Actor Jessica Chastain has been very busy the last couple of years. During 2011 and 2012 combined we’ve seen the fire-haired thespian in 10 films, from the surprise hit “The Help” to the upcoming “Let’s Kill Bin Laden” thriller “Zero Dark Thirty”. She is definitely Hollywood’s current “It Girl” and while that title is usually a fleeting designation that leads to obscurity (Gretchen Moll?), Miss Chastain keeps proving time and again that she has the solid chops to stay around for a long time.
The coming of age drama “Jolene” is a perfect example of her leading lady strengths. Originally released in 2008, “Jolene” recently made its way to the DVD shelves; presumably to cash in on Chastain’s newly acquired star power. In the film based on a story by E.L. Doctorow (who also wrote the novel “Ragtime”), she plays an orphan over a ten-year span as she tries to find love. It could have easily been called “A Terrible Taste in Men” as Jolene bounces from one bad situation to another.
We first meet her at the age of 15 just as she marries young Mickey (Zeb Newman). Jolene has been floating through the foster care system and this is a way out of that torture. The couple moves in with Mickey’s Uncle Phil (Dermot Mulroney) who turns out to be a letch. After a few extra-marital sticky fumblings, Jolene moves on to the next one (a tattooed drug dealer) and the next (a Mafioso) and so on.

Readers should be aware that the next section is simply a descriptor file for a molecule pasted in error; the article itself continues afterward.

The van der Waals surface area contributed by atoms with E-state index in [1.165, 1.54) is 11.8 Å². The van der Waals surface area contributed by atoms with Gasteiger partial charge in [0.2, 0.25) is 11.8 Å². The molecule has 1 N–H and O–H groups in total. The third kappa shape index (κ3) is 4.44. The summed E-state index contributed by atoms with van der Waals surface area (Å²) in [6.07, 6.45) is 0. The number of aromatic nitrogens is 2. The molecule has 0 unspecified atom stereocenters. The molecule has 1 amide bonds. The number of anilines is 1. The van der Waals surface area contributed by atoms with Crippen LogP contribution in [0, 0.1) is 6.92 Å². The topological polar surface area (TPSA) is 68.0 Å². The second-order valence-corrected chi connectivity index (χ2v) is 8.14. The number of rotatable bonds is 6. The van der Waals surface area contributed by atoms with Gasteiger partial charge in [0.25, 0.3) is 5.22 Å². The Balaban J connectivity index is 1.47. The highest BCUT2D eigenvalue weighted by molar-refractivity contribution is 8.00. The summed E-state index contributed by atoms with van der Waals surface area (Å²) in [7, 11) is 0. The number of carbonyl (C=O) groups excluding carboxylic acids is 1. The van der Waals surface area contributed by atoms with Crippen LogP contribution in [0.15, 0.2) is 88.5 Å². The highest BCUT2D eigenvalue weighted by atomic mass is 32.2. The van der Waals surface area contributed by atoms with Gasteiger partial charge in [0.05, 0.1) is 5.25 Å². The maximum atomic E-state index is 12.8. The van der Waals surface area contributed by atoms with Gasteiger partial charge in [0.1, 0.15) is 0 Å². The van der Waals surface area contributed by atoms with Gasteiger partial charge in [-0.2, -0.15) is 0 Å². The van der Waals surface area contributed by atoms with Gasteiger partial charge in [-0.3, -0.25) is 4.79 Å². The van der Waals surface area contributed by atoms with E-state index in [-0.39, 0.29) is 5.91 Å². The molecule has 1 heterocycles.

Each man takes advantage of Jolene but she is never played by Chastain as a total victim. She uses her sexuality to get what she wants at times but ultimately she is looking to be healed by love. Jolene just doesn’t have the tools to pick a good apple and keeps biting into rot.
“Jolene” has heavy moments but director Dan Ireland does an admirable job of keeping things light and enjoyable for long stretches. While the supporting cast gives her plenty to work with, the real reason to see this film is Chastain. Over the ten years our story takes to unravel, Chastain ages Jolene so subtly that the transformation is near invisible. She doesn’t rely on any gimmicks, making her 15 year old too bubbly so that it contrasts with the 25 year old version. Chastain plays the entire film true and honest. That is her greatest talent. There is not a single lie in her.
Commentary with director Dan Ireland,
Interviews with Jessica Chastain and additional cast members, Bloopers.